Penguin has its moments and Keerthy Suresh indeed makes it a must-watch film. But now, it’s the right time to ask if this pressure to include ‘twists’ isn’t making it a good story as it seems to be so simple. As the writing hasn’t accommodated for them from the beginning, the twist over twist formula gets more and more tiring. It just seems to be like delivering a cold splash of water on the viewer’s face and expecting them to be happier only because they didn’t see it coming.
Neither the actual nor the red herring antagonist get a solid black story. In the second half, everybody gets disappointed because there’s too much of telling and too little of showing. The script leaves everybody to make connections and some of these links are quite weak. When you watch the movie, you’ll come to know about the movie’s flimsy approach towards mental health i.e. Rhythm is shown to be depressed and suicidal after her son goes missing, but after this, the doctor only tells to be positive and not to think about unpleasant things.
At least in other such films, when the dark or disturbing themes come, it means that it is high time that the directors invested more efforts in fleshing out the emotional make-up of the character, but neither of this happened in the movie.
All the films, which are based on serial killers, are much about the hunt as they are about to arrive at the answers. And that’s why the antagonist is just as important as the hero, sometimes even more.
Penguin, which is directed by Eashvar Karthic, has now started to stream on Amazon Prime. The story revolves around a pregnant woman who must seek out a dangerous killer if she wants to find her missing son.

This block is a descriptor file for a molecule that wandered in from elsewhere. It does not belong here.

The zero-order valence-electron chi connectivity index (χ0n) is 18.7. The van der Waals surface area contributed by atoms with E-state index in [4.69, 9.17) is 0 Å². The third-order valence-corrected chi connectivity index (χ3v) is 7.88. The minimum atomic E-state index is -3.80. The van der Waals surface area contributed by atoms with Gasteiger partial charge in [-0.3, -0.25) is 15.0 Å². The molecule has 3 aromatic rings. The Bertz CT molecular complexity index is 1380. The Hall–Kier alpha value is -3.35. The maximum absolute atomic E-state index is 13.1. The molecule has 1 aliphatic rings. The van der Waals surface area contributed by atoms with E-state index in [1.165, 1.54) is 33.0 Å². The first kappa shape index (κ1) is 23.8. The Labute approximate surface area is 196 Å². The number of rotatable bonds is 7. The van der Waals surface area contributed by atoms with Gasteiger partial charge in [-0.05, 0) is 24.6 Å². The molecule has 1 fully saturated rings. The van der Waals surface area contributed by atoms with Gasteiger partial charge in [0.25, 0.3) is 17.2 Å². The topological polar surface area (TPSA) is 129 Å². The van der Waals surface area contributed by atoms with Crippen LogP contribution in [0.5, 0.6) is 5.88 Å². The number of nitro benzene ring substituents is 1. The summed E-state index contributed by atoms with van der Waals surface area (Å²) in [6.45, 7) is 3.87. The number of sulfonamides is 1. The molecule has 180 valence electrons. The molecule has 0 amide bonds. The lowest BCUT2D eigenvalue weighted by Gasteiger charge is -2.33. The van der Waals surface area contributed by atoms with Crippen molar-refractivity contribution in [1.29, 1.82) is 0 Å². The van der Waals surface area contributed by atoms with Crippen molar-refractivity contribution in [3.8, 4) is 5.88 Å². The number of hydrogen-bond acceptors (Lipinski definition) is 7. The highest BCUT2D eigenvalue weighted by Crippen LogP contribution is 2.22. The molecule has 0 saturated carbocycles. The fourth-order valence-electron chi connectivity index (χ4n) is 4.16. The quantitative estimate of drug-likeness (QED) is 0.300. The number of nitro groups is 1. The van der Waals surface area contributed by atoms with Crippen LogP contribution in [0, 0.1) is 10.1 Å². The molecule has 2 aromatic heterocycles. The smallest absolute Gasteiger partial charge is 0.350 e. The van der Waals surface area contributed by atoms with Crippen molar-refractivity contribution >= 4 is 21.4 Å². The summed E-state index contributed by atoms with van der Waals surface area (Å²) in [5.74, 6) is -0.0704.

Keerthy Suresh proved her acting skills to the world with ‘Mahanati’. After playing a pregnant woman role in Penguin, she tells again that she can do even much more than just playing role of ‘bubbly girl’.
The actress brings considerable gravitas to the role, as a frantic and devasted mother who never gives up on the search for her firstborn, though he’s written off as dead by everyone else.
She even cross-questions a criminal in this situation. At a point, to underline this, she says, “I’m pregnant, not brain dead.”
The clumsiness of pregnancy is suggested by ‘Penguin’ movie, and after all it glorifies motherhood, although it chooses to do so in an unexpected manner. The woman is in search of a serial killer in this situation, and not dying of noble starvation or childbirth on a rainy night.
The director, Eashvar takes some interesting diversions from a simple stereotypical writing by removing all the romantic tension of the triangle between her ex-husband, her current spouse and Keerthy. He just focuses on the issue at hand.
The scary and haunted rhythms scare everyone in the first half of the film. But later in the second half, there is nothing interesting as such. The movie is unexpected, for sure, but not particularly satisfying.